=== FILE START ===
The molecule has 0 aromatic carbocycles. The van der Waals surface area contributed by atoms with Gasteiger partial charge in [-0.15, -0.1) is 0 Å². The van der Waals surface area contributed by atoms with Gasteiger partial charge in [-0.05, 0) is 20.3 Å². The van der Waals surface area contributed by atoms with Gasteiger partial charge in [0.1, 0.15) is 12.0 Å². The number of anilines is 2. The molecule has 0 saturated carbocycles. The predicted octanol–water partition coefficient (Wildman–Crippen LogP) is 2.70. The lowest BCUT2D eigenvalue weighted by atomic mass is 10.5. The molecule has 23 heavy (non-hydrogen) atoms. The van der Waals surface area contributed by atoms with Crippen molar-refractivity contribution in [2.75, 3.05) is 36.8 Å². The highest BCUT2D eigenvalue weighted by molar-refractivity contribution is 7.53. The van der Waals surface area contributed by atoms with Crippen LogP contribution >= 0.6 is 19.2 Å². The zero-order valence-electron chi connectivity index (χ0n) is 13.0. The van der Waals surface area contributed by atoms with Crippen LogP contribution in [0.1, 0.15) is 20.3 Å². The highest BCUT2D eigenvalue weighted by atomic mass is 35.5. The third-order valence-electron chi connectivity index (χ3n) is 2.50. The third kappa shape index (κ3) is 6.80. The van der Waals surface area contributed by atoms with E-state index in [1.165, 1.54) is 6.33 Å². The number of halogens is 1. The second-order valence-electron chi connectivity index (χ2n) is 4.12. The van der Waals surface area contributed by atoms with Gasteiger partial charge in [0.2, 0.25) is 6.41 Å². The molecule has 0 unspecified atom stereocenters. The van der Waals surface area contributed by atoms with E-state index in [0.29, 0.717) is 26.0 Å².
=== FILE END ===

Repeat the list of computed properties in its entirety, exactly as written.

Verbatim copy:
The molecule has 0 aromatic carbocycles. The van der Waals surface area contributed by atoms with Gasteiger partial charge in [-0.15, -0.1) is 0 Å². The van der Waals surface area contributed by atoms with Gasteiger partial charge in [-0.05, 0) is 20.3 Å². The van der Waals surface area contributed by atoms with Gasteiger partial charge in [0.1, 0.15) is 12.0 Å². The number of anilines is 2. The molecule has 0 saturated carbocycles. The predicted octanol–water partition coefficient (Wildman–Crippen LogP) is 2.70. The lowest BCUT2D eigenvalue weighted by atomic mass is 10.5. The molecule has 23 heavy (non-hydrogen) atoms. The van der Waals surface area contributed by atoms with Crippen molar-refractivity contribution in [2.75, 3.05) is 36.8 Å². The highest BCUT2D eigenvalue weighted by molar-refractivity contribution is 7.53. The van der Waals surface area contributed by atoms with Crippen LogP contribution >= 0.6 is 19.2 Å². The zero-order valence-electron chi connectivity index (χ0n) is 13.0. The van der Waals surface area contributed by atoms with Crippen LogP contribution in [0.1, 0.15) is 20.3 Å². The highest BCUT2D eigenvalue weighted by atomic mass is 35.5. The third-order valence-electron chi connectivity index (χ3n) is 2.50. The third kappa shape index (κ3) is 6.80. The van der Waals surface area contributed by atoms with E-state index in [1.165, 1.54) is 6.33 Å². The number of halogens is 1. The second-order valence-electron chi connectivity index (χ2n) is 4.12. The van der Waals surface area contributed by atoms with Gasteiger partial charge in [0.2, 0.25) is 6.41 Å². The molecule has 0 unspecified atom stereocenters. The van der Waals surface area contributed by atoms with E-state index in [0.29, 0.717) is 26.0 Å².